Posts Tagged ‘Freda Payne’

We’re Back In 1970 Again

Friday, May 28th, 2010

This morning, I thought I’d sneak a look at the Billboard Hot 100 from this week in 1970 and see what might be found there. I was finishing my junior year of high school and was heading into my last year of summer freedom. The only remunerative work I would do that summer would be the four days I spent in the trap pits at the state trapshoot; in 1970, I would get sixty dollars for four days of dirty, somewhat dangerous work at the gun club.

Other than that, and the normal run of backyard chores, the summer was mine. I don’t recall that I had any special plans for it, just a lot of hanging around on the front porch and in the basement rec room. And looking back, I don’t recall that all that much happened.

But whatever did happen, music was no doubt a large part it. Here’s the Top Ten from May 30, 1970:

“Everything Is Beautiful” by Ray Stevens
“American Woman/No Sugar Tonight” by the Guess Who
“Love On A Two-Way Street” by the Moments
“Cecelia” by Simon & Garfunkel
“Up Around The Bend/Run Through The Jungle” by Creedence Clearwater Revival
“Which Way You Goin’ Billy” by the Poppy Family Featuring Susan Jacks
“The Letter” by Joe Cocker
“Turn Back The Hands Of Time” by Tyrone Davis
“Vehicle” by the Ides of March
“Let It Be” by the Beatles

Well, nothing there is truly awful except maybe “Which Way You Goin’ Billy,” although even after forty years, I am still weary of “Everything Is Beautiful.” The one record from that list that could likely use some more airplay is the Moments’ gorgeous “Love On A Two-Way Street.”

Oddly, I do not have that recording on either vinyl, CD or mp3, so I will have to assume that the video below includes the LP version. The record was the first of three hits for the Moments, and it was by far the most successful, peaking at No. 3 in the Top 40 and spending five weeks at the top of the R&B chart.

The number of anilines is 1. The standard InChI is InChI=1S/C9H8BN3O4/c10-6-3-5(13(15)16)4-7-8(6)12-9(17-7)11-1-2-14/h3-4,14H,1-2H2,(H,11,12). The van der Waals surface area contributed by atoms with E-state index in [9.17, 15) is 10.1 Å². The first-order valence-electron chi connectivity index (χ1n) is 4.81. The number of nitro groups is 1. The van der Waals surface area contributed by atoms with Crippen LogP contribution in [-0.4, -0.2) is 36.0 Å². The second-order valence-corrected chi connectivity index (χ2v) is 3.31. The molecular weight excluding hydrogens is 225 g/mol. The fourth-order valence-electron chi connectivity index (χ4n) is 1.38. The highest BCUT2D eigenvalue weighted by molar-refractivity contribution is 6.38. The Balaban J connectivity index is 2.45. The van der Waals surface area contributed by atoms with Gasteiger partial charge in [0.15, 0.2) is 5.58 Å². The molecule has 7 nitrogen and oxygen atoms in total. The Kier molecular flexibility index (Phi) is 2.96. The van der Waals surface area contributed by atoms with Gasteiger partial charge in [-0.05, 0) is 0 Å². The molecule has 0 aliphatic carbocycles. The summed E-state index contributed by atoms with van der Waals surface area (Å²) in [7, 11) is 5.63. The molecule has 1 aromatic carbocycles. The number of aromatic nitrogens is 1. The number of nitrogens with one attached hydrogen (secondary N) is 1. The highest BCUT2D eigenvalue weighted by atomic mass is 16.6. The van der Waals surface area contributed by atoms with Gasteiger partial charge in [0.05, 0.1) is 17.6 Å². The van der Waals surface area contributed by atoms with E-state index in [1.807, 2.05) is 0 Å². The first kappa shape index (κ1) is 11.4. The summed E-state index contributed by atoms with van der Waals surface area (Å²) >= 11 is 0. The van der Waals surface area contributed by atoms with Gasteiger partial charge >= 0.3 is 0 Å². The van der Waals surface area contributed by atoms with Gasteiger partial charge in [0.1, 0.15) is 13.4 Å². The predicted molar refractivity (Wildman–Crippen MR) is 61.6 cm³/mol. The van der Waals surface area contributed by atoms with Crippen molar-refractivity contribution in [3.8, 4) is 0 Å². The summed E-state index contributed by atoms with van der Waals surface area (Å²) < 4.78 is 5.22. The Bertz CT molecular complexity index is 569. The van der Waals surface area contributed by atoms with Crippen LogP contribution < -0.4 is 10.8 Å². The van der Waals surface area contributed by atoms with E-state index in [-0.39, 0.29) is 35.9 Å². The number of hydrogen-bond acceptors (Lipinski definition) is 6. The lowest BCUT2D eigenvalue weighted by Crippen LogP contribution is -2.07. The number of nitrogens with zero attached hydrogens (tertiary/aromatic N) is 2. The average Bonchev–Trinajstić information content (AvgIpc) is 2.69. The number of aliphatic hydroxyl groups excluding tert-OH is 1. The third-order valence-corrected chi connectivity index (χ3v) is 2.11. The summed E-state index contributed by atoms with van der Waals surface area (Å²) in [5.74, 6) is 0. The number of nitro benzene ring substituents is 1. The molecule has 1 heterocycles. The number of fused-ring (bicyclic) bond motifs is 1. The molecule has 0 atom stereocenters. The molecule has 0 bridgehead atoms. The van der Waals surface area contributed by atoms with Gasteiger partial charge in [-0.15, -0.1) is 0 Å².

A little further down the list, at No. 37, we find a sad tale of a new marriage quickly gone bad. This was the first of fifteen weeks that Freda Payne’s “Band of Gold” would be in the Top 40, and it would peak at No. 3. (Through one of those bits of luck that sometimes happen, my copy of LP, Band of Gold, is autographed. I bought it at a garage sale from one of a quartet of sisters who had seen Payne perform in later years and had brought along the LP. The LP also includes “Deeper and Deeper,” which went to No. 24 in the autumn of 1970.)

The next title that caught my eye was “So Much Love” by a group called Faith, Hope & Charity, a Tampa trio whose tale is told here. “So Much Love” was at No. 70 in the last week of May. It went to No. 14 on the R&B chart and – to my ears – should have done much better than No. 51 on the Hot 100, which is where it spent the second and third weeks of July before falling back down the Hot 100.

And finally this morning, here’s a record I once quoted but I don’t think I ever posted it: “Freedom Blues” by Little Richard. It was part of the work he did for Reprise in the early 1970s: three released albums and one put on the shelves. The record peaked at No. 47 during the week of July 11, 1970, and two weeks later it was gone from the Hot 100. “Freedom Blues” did a little better on the R&B chart, peaking at No. 28.

See you tomorrow!